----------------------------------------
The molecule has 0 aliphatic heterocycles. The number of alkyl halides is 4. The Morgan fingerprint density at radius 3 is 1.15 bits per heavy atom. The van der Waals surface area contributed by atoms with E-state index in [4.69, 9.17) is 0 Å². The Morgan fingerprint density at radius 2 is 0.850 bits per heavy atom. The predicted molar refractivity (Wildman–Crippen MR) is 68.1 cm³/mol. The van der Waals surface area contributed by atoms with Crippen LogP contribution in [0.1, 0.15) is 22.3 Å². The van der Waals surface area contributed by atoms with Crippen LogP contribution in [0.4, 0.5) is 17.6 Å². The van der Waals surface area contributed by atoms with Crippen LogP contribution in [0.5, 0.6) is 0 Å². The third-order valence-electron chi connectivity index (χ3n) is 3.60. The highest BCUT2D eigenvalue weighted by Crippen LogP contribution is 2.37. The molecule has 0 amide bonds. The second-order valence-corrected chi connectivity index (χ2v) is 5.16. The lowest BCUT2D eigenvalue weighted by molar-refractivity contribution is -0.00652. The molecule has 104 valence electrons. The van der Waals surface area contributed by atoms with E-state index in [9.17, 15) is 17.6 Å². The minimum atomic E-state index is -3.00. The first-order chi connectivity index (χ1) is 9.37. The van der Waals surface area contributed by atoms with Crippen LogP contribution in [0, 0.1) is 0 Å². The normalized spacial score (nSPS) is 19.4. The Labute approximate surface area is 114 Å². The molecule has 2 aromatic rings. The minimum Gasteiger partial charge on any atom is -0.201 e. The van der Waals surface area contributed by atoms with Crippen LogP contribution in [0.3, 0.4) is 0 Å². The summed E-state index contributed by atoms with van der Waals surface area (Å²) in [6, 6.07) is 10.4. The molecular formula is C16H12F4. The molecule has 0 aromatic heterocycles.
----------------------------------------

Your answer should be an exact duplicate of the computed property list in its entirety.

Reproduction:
The molecule has 0 aliphatic heterocycles. The number of alkyl halides is 4. The Morgan fingerprint density at radius 3 is 1.15 bits per heavy atom. The van der Waals surface area contributed by atoms with E-state index in [4.69, 9.17) is 0 Å². The Morgan fingerprint density at radius 2 is 0.850 bits per heavy atom. The predicted molar refractivity (Wildman–Crippen MR) is 68.1 cm³/mol. The van der Waals surface area contributed by atoms with Crippen LogP contribution in [0.1, 0.15) is 22.3 Å². The van der Waals surface area contributed by atoms with Crippen LogP contribution in [0.4, 0.5) is 17.6 Å². The van der Waals surface area contributed by atoms with Crippen LogP contribution in [0.5, 0.6) is 0 Å². The third-order valence-electron chi connectivity index (χ3n) is 3.60. The highest BCUT2D eigenvalue weighted by Crippen LogP contribution is 2.37. The molecule has 0 amide bonds. The second-order valence-corrected chi connectivity index (χ2v) is 5.16. The lowest BCUT2D eigenvalue weighted by molar-refractivity contribution is -0.00652. The molecule has 104 valence electrons. The van der Waals surface area contributed by atoms with E-state index in [9.17, 15) is 17.6 Å². The minimum atomic E-state index is -3.00. The first-order chi connectivity index (χ1) is 9.37. The van der Waals surface area contributed by atoms with Crippen LogP contribution in [0, 0.1) is 0 Å². The normalized spacial score (nSPS) is 19.4. The Labute approximate surface area is 114 Å². The molecule has 2 aromatic rings. The minimum Gasteiger partial charge on any atom is -0.201 e. The van der Waals surface area contributed by atoms with Crippen LogP contribution in [0.3, 0.4) is 0 Å². The summed E-state index contributed by atoms with van der Waals surface area (Å²) in [6, 6.07) is 10.4. The molecular formula is C16H12F4. The molecule has 0 aromatic heterocycles.